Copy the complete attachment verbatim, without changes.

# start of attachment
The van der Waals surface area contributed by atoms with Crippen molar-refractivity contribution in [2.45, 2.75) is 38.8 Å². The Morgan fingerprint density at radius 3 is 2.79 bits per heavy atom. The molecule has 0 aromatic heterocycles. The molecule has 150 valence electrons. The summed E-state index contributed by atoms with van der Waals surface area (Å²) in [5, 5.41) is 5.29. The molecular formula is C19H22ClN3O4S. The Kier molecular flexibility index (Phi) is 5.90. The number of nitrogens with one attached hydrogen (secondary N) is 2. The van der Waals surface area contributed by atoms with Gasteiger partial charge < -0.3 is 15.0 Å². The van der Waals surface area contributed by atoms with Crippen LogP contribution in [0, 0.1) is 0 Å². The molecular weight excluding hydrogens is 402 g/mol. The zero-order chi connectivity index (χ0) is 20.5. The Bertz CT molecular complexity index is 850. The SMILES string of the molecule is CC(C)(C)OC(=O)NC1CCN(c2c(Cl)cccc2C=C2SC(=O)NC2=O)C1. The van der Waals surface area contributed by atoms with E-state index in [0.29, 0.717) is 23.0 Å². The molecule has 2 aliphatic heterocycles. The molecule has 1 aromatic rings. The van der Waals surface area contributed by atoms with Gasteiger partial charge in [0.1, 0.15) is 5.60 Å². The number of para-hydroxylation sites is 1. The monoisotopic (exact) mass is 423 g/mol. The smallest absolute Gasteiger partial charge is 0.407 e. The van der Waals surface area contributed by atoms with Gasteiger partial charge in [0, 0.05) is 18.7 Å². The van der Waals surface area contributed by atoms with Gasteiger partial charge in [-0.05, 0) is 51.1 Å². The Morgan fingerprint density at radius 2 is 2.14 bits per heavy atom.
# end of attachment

The van der Waals surface area contributed by atoms with Crippen molar-refractivity contribution in [2.45, 2.75) is 38.8 Å². The Morgan fingerprint density at radius 3 is 2.79 bits per heavy atom. The molecule has 0 aromatic heterocycles. The molecule has 150 valence electrons. The summed E-state index contributed by atoms with van der Waals surface area (Å²) in [5, 5.41) is 5.29. The molecular formula is C19H22ClN3O4S. The Kier molecular flexibility index (Phi) is 5.90. The number of nitrogens with one attached hydrogen (secondary N) is 2. The van der Waals surface area contributed by atoms with Gasteiger partial charge < -0.3 is 15.0 Å². The van der Waals surface area contributed by atoms with Crippen LogP contribution in [0, 0.1) is 0 Å². The molecular weight excluding hydrogens is 402 g/mol. The zero-order chi connectivity index (χ0) is 20.5. The Bertz CT molecular complexity index is 850. The SMILES string of the molecule is CC(C)(C)OC(=O)NC1CCN(c2c(Cl)cccc2C=C2SC(=O)NC2=O)C1. The van der Waals surface area contributed by atoms with E-state index in [0.29, 0.717) is 23.0 Å². The molecule has 2 aliphatic heterocycles. The molecule has 1 aromatic rings. The van der Waals surface area contributed by atoms with Gasteiger partial charge in [0.1, 0.15) is 5.60 Å². The number of para-hydroxylation sites is 1. The monoisotopic (exact) mass is 423 g/mol. The smallest absolute Gasteiger partial charge is 0.407 e. The van der Waals surface area contributed by atoms with Gasteiger partial charge in [0, 0.05) is 18.7 Å². The van der Waals surface area contributed by atoms with Gasteiger partial charge in [-0.05, 0) is 51.1 Å². The Morgan fingerprint density at radius 2 is 2.14 bits per heavy atom.